Symptoms of an Enlarged Prostate

An enlarged prostate is something you might hear talked about more and more. It’s one of the things that naturally can affect a man as he ages. But what exactly is the problem with an enlarged prostate?

When a man’s prostate becomes enlarged it can cause all kinds of problems in his lower body. There will usually be some signs that might tip you off that it is getting bigger though. It’s important to watch out for these signs as they can give you an early warning to get yourself checked out before any problems become much worse.

What happens when your prostate enlarges?

An enlarged prostate can be a big problem for a man. The prostate gland is located between the bladder and penis, and is usually around the size of a walnut or small plum. It continues growing for your entire life, and in some cases can even reach the size of a small grapefruit.

When it is working correctly, it is responsible for controlling the liquids that exit your penis, switching between ejaculation and urination as necessary. This means there are several intricate and small bits of pipework that go through and around the prostate. As a prostate grows, these pipes will become squashed, making it harder for fluid to move through them.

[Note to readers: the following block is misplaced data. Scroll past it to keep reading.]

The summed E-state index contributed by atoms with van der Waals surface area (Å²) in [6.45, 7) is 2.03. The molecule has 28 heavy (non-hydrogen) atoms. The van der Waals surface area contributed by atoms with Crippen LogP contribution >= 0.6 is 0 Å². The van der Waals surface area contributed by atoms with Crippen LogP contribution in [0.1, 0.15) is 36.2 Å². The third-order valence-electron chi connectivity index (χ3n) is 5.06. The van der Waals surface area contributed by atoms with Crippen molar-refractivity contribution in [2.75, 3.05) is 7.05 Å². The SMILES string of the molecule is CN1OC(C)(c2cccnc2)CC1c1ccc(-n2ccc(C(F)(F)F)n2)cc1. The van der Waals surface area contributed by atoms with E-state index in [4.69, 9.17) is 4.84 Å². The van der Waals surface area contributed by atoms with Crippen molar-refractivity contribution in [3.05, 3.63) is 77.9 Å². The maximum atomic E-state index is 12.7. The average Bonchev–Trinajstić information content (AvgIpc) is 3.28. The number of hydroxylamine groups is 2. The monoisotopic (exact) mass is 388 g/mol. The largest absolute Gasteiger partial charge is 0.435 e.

What symptoms are there of an enlarged prostate?

An enlarged prostate isn’t necessarily a problem for a lot of men. As it continues growing for your entire life, it is somewhat of a natural process, and some men will have no problems whatsoever. There are some key things you can look out for though as signs of trouble brewing.

Some of the most common symptoms you might experience are:

  • Waking up at night to urinate
  • Difficulty when urinating
  • Slow or low flow of urine
  • Starting and stopping during urination
  • Very frequent urination
  • Feeling like you aren’t finished after urinating
  • Having to push harder to urinate
  • Urinary infections
  • Not being able to urinate at all
  • Dribbling at the end of urination
  • Difficulty delaying urination

If you are feeling some, or all of these symptoms, its usually best to get checked out by your doctor as soon as possible. While most prostate growth is natural and most problems can be treated quite easily with antibiotics, sometimes it can be more serious.

Getting checked up

How your doctor examines your prostate gland wil usually involve both a physical examination, and an evaluation through some simple questions. The questions used are usually the ones designed by the American Urological Association (AUA), and you answer on a scale rating how common each scenario is to you. Based on your answers, your doctor will be able to make a judgement on how severe your situation is.

Your doctor will then usually perform one of a few types of physical examinations. The most common of these will be a Digital Rectal Examination, or to put it more simply, the doctor will insert a gloved finger and have a feel of your prostate to see what’s going on. If this doesn’t give the answers desired, they might then choose to perform tests on either your urine or your blood to check for infections or diseases.